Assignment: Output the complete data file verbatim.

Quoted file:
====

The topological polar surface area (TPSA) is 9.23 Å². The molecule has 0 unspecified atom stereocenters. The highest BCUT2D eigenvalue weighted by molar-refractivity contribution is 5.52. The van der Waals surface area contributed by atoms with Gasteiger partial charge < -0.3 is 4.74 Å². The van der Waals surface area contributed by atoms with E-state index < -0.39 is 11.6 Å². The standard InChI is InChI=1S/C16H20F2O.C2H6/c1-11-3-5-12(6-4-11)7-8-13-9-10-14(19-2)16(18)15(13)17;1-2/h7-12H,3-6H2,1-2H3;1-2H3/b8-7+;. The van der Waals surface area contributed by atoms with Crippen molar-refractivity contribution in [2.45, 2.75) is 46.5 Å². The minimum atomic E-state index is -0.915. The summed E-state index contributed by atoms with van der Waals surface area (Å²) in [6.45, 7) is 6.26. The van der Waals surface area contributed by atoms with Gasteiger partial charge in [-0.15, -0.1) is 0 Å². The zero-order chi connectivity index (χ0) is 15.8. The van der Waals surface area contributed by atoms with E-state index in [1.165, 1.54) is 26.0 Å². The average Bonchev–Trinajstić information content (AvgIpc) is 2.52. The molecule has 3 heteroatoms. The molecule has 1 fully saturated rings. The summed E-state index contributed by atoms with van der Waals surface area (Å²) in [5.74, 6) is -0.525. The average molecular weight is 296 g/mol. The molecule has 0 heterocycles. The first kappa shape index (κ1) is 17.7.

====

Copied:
The topological polar surface area (TPSA) is 9.23 Å². The molecule has 0 unspecified atom stereocenters. The highest BCUT2D eigenvalue weighted by molar-refractivity contribution is 5.52. The van der Waals surface area contributed by atoms with Gasteiger partial charge < -0.3 is 4.74 Å². The van der Waals surface area contributed by atoms with E-state index < -0.39 is 11.6 Å². The standard InChI is InChI=1S/C16H20F2O.C2H6/c1-11-3-5-12(6-4-11)7-8-13-9-10-14(19-2)16(18)15(13)17;1-2/h7-12H,3-6H2,1-2H3;1-2H3/b8-7+;. The van der Waals surface area contributed by atoms with Crippen molar-refractivity contribution in [2.45, 2.75) is 46.5 Å². The minimum atomic E-state index is -0.915. The summed E-state index contributed by atoms with van der Waals surface area (Å²) in [6.45, 7) is 6.26. The van der Waals surface area contributed by atoms with Gasteiger partial charge in [-0.15, -0.1) is 0 Å². The zero-order chi connectivity index (χ0) is 15.8. The van der Waals surface area contributed by atoms with E-state index in [1.165, 1.54) is 26.0 Å². The average Bonchev–Trinajstić information content (AvgIpc) is 2.52. The molecule has 3 heteroatoms. The molecule has 1 fully saturated rings. The summed E-state index contributed by atoms with van der Waals surface area (Å²) in [5.74, 6) is -0.525. The average molecular weight is 296 g/mol. The molecule has 0 heterocycles. The first kappa shape index (κ1) is 17.7.